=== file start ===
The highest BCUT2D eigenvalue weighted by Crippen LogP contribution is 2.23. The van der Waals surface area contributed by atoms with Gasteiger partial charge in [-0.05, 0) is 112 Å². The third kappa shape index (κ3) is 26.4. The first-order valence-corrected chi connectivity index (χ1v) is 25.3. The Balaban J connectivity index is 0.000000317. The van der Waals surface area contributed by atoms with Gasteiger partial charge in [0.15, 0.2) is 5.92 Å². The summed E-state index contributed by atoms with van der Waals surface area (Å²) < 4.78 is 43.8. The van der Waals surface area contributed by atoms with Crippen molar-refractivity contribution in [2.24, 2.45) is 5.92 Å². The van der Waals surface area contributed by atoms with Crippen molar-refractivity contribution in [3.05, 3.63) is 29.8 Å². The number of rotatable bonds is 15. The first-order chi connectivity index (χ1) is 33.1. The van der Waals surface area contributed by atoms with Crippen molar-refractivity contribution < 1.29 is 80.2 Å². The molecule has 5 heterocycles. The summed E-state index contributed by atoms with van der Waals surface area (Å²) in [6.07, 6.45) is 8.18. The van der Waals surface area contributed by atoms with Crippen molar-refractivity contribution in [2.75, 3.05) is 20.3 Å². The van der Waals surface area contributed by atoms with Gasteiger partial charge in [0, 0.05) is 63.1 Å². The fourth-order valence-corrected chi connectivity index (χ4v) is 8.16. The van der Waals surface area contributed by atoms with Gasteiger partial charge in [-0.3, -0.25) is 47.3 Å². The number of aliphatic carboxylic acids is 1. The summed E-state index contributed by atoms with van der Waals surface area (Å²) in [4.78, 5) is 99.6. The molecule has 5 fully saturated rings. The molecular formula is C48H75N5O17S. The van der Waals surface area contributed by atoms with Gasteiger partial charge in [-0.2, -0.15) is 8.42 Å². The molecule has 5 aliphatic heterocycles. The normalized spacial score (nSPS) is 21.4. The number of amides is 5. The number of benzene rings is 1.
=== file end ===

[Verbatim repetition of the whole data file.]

The highest BCUT2D eigenvalue weighted by Crippen LogP contribution is 2.23. The van der Waals surface area contributed by atoms with Gasteiger partial charge in [-0.05, 0) is 112 Å². The third kappa shape index (κ3) is 26.4. The first-order valence-corrected chi connectivity index (χ1v) is 25.3. The Balaban J connectivity index is 0.000000317. The van der Waals surface area contributed by atoms with Gasteiger partial charge in [0.15, 0.2) is 5.92 Å². The summed E-state index contributed by atoms with van der Waals surface area (Å²) < 4.78 is 43.8. The van der Waals surface area contributed by atoms with Crippen molar-refractivity contribution in [2.24, 2.45) is 5.92 Å². The van der Waals surface area contributed by atoms with Crippen molar-refractivity contribution in [3.05, 3.63) is 29.8 Å². The number of rotatable bonds is 15. The first-order chi connectivity index (χ1) is 33.1. The van der Waals surface area contributed by atoms with Crippen molar-refractivity contribution < 1.29 is 80.2 Å². The molecule has 5 heterocycles. The summed E-state index contributed by atoms with van der Waals surface area (Å²) in [6.07, 6.45) is 8.18. The van der Waals surface area contributed by atoms with Crippen molar-refractivity contribution in [2.75, 3.05) is 20.3 Å². The van der Waals surface area contributed by atoms with Gasteiger partial charge in [0, 0.05) is 63.1 Å². The fourth-order valence-corrected chi connectivity index (χ4v) is 8.16. The van der Waals surface area contributed by atoms with Gasteiger partial charge in [-0.3, -0.25) is 47.3 Å². The number of aliphatic carboxylic acids is 1. The summed E-state index contributed by atoms with van der Waals surface area (Å²) in [4.78, 5) is 99.6. The molecule has 5 fully saturated rings. The molecular formula is C48H75N5O17S. The van der Waals surface area contributed by atoms with Gasteiger partial charge in [-0.2, -0.15) is 8.42 Å². The molecule has 5 aliphatic heterocycles. The normalized spacial score (nSPS) is 21.4. The number of amides is 5. The number of benzene rings is 1.